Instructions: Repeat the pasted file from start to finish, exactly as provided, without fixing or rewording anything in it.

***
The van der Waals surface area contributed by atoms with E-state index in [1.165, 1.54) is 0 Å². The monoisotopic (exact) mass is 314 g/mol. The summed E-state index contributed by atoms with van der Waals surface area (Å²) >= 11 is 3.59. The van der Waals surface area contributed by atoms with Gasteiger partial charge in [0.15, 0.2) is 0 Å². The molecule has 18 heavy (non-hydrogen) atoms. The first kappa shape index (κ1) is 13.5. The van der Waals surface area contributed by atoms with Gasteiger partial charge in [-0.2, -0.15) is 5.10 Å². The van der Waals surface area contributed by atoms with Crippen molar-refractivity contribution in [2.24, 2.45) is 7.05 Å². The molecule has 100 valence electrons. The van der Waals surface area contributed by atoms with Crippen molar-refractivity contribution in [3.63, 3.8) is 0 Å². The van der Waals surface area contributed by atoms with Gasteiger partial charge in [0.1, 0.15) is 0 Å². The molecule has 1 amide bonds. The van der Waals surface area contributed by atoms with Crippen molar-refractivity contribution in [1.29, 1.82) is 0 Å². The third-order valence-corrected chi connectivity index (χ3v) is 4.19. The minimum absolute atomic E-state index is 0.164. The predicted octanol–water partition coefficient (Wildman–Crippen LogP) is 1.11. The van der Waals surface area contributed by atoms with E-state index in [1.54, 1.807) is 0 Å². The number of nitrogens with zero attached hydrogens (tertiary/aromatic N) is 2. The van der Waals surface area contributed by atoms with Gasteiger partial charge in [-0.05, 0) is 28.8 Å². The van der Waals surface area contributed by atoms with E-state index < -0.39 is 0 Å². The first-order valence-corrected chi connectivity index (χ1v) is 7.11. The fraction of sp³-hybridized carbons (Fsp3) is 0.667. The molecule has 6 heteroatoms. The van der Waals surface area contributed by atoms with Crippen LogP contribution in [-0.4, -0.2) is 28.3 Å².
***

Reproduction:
The van der Waals surface area contributed by atoms with E-state index in [1.165, 1.54) is 0 Å². The monoisotopic (exact) mass is 314 g/mol. The summed E-state index contributed by atoms with van der Waals surface area (Å²) >= 11 is 3.59. The van der Waals surface area contributed by atoms with Gasteiger partial charge in [0.15, 0.2) is 0 Å². The molecule has 18 heavy (non-hydrogen) atoms. The first kappa shape index (κ1) is 13.5. The van der Waals surface area contributed by atoms with Gasteiger partial charge in [-0.2, -0.15) is 5.10 Å². The van der Waals surface area contributed by atoms with Crippen molar-refractivity contribution in [2.24, 2.45) is 7.05 Å². The molecule has 100 valence electrons. The van der Waals surface area contributed by atoms with Crippen molar-refractivity contribution in [3.63, 3.8) is 0 Å². The van der Waals surface area contributed by atoms with Gasteiger partial charge in [0.1, 0.15) is 0 Å². The molecule has 1 amide bonds. The van der Waals surface area contributed by atoms with Crippen molar-refractivity contribution in [1.29, 1.82) is 0 Å². The third-order valence-corrected chi connectivity index (χ3v) is 4.19. The minimum absolute atomic E-state index is 0.164. The predicted octanol–water partition coefficient (Wildman–Crippen LogP) is 1.11. The van der Waals surface area contributed by atoms with E-state index in [1.54, 1.807) is 0 Å². The number of nitrogens with zero attached hydrogens (tertiary/aromatic N) is 2. The van der Waals surface area contributed by atoms with Gasteiger partial charge in [-0.05, 0) is 28.8 Å². The van der Waals surface area contributed by atoms with E-state index < -0.39 is 0 Å². The first-order valence-corrected chi connectivity index (χ1v) is 7.11. The fraction of sp³-hybridized carbons (Fsp3) is 0.667. The molecule has 6 heteroatoms. The van der Waals surface area contributed by atoms with Crippen LogP contribution in [-0.4, -0.2) is 28.3 Å².